ST. PETERSBURG, Fla. — Tenants in parts of St. Petersburg who are facing eviction may soon be eligible for free pro bono legal services.

Under the proposal going before the St. Pete City Council for a final vote Thursday, the city would use up to $300,000 in Tax Increment Financing (TIF) funding to provide eviction protection and probate assistance.

The pro bono legal services would be provided by the Community Law Program and take effect Oct. 1.

What You Need To Know

  • $300,000 in Tax Increment Financing (TIF) funding would be used for program 

  • Strictly for residents of the South St. Pete CRA 

  • Pro bono legal services would be in partnership with the Community Law Program

  • If passed, contract takes effect Oct. 1

As part of this pilot program, the free legal services would only be available to those living in the 7.4 miles of the South St. Petersburg Community Redevelopment Area.

George Smith, who serves as the city’s economic development officer, said in an eviction hearing usually the landlord has legal representation while the tenant does not. These free legal services would help the tenant navigate the eviction process while protecting their credit and record.

“It will help them go through the process of not having an eviction on their credit report,” Smith said. “We will not be providing additional funds to pay rent, but Community Law Group will provide free services to help them with some of the challenges. Keeping that eviction off their credit report is major.”

Under the proposed plan, the pro bono legal services would include giving legal advice to tenants, negotiating voluntary payment schedules and relocation agreements, drafting and filing pleadings in court, representing tenants throughout a formal eviction proceeding and helping mitigate the consequences of an eviction on their record.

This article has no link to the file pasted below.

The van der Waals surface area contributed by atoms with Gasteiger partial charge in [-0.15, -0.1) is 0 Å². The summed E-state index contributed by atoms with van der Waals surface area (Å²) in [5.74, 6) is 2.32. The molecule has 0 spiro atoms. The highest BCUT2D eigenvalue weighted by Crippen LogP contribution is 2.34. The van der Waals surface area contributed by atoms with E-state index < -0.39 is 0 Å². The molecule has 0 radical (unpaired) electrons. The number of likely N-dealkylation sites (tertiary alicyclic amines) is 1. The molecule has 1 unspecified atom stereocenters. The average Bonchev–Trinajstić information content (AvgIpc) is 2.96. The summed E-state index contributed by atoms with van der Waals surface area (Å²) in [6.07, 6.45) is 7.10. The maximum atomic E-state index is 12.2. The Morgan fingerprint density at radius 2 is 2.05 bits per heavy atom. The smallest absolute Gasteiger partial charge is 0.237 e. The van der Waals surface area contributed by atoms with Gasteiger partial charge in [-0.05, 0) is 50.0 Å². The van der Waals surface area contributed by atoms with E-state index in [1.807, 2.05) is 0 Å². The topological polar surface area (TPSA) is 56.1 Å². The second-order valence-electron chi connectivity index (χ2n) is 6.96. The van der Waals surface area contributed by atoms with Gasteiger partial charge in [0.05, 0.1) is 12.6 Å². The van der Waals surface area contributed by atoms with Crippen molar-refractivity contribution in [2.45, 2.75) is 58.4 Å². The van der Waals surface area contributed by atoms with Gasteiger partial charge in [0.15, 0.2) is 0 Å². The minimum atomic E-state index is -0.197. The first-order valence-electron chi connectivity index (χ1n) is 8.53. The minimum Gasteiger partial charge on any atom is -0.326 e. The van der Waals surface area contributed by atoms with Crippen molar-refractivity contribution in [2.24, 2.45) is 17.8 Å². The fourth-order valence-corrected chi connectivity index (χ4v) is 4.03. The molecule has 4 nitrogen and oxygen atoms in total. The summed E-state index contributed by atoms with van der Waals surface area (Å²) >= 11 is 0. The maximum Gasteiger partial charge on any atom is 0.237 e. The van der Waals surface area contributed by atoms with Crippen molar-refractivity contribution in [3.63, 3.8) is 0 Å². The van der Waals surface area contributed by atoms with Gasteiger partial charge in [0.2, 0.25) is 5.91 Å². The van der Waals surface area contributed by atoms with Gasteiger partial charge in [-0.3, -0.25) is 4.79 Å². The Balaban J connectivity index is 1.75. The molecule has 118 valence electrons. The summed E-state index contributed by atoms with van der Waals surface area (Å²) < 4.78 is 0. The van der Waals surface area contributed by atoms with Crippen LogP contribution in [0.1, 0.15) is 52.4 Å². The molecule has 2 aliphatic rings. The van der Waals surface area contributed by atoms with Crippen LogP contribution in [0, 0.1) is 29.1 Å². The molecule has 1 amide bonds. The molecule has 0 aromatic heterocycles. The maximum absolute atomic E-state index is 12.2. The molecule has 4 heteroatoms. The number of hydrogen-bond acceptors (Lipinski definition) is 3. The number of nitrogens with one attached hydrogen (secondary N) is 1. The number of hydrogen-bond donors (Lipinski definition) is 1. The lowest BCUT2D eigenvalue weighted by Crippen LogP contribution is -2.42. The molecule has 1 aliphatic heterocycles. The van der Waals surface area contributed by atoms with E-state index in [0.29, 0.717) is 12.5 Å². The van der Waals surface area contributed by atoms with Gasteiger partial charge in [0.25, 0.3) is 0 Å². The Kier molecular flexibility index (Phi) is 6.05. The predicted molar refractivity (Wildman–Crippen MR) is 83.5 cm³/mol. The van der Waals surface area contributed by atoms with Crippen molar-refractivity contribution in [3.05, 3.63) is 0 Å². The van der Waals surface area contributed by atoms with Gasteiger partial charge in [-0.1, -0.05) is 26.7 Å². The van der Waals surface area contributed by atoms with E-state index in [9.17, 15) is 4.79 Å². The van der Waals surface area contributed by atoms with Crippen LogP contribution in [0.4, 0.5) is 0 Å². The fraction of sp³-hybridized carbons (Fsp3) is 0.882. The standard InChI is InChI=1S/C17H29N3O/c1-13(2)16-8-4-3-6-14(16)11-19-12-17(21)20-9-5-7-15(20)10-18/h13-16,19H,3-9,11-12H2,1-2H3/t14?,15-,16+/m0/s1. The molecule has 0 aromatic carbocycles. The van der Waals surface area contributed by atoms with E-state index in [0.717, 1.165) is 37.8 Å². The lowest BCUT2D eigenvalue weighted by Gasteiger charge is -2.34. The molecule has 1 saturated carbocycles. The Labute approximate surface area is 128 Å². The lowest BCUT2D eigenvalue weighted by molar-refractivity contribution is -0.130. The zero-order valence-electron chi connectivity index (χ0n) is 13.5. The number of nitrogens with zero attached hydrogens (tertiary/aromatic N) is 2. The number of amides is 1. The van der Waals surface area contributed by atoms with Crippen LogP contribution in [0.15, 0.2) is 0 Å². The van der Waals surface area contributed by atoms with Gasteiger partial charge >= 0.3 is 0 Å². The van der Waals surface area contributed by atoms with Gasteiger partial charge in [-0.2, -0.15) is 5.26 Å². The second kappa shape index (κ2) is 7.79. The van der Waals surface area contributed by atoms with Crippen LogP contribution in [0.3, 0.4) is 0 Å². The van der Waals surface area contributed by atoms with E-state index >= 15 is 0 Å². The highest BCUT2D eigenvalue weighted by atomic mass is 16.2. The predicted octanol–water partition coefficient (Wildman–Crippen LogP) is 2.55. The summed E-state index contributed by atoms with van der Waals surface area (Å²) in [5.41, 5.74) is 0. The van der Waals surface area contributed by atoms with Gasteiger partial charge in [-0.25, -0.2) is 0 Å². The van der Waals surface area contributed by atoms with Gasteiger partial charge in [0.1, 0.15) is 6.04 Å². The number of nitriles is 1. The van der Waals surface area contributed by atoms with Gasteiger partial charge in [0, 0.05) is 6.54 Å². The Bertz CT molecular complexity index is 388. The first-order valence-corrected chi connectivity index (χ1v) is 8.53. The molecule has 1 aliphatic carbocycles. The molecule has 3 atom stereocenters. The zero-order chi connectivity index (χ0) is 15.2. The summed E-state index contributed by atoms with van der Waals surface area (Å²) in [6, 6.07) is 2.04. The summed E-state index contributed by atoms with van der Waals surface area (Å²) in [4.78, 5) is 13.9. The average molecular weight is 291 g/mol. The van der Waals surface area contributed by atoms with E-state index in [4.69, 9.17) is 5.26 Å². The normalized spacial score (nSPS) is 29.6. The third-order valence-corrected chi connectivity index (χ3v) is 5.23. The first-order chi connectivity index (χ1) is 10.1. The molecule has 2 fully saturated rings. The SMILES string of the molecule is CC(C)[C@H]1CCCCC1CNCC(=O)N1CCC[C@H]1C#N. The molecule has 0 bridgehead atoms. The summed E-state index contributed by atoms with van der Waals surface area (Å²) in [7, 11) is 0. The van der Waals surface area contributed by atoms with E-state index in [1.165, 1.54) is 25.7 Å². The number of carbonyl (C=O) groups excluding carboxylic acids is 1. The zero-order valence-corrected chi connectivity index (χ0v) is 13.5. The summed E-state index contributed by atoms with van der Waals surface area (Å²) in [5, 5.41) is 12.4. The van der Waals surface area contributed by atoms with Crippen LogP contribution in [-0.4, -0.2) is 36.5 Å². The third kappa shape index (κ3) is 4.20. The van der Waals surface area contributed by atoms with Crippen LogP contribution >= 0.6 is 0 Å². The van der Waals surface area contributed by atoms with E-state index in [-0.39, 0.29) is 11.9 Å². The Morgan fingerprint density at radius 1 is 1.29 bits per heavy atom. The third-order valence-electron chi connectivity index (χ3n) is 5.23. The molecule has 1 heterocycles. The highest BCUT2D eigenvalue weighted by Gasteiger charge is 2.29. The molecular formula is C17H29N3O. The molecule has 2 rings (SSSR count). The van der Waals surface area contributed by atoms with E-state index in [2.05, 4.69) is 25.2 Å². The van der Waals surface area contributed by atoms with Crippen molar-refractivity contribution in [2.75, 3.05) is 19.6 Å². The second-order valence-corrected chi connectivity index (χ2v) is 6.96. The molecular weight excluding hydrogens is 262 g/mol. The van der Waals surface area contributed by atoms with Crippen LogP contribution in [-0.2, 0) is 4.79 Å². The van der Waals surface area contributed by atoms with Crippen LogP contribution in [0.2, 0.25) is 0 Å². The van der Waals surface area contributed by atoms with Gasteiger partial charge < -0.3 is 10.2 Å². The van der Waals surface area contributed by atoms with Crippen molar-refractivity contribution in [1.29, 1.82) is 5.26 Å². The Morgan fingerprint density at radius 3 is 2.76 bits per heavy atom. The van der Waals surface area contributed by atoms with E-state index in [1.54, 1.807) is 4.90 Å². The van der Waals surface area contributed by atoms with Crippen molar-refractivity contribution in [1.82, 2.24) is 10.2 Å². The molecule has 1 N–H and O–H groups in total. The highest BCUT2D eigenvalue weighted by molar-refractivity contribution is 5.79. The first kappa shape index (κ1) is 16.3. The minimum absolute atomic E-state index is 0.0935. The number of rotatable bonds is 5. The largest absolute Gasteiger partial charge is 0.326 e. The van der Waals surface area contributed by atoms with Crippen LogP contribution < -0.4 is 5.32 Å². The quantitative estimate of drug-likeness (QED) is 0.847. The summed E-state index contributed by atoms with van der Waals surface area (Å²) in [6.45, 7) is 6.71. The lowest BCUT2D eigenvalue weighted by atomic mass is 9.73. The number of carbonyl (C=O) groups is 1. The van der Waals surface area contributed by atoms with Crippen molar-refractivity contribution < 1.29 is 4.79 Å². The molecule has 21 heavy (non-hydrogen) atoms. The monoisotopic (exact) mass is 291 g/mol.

Smith says keeping an eviction from a struggling tenant’s record is key to helping them be successful in the future. While over the past year the St. Pete City Council has discussed different ways to help tenants who struggle to pay rent, Smith was clear these services do not help pay rent or free residents from their rent obligations.

“They will still have to pay their rent. This program does not alleviate that responsibility,” he said. “All we’re doing is trying to make sure that if there’s a way forward for the resident to be able to get out of the situation that they’re in without any harm to themselves.”

Lifelong South St. Pete resident Latorra Bowles says she’s seen the uptick in evictions happening around the community and is happy to hear the city is working towards a solution.

“This is real deal happening in St. Pete and if the city sees it, it's just making it even better for us to come together and make it happen,” she said.

The St. Pete City Council is scheduled to discuss and vote on the issue during a meeting set for 3 p.m. Friday.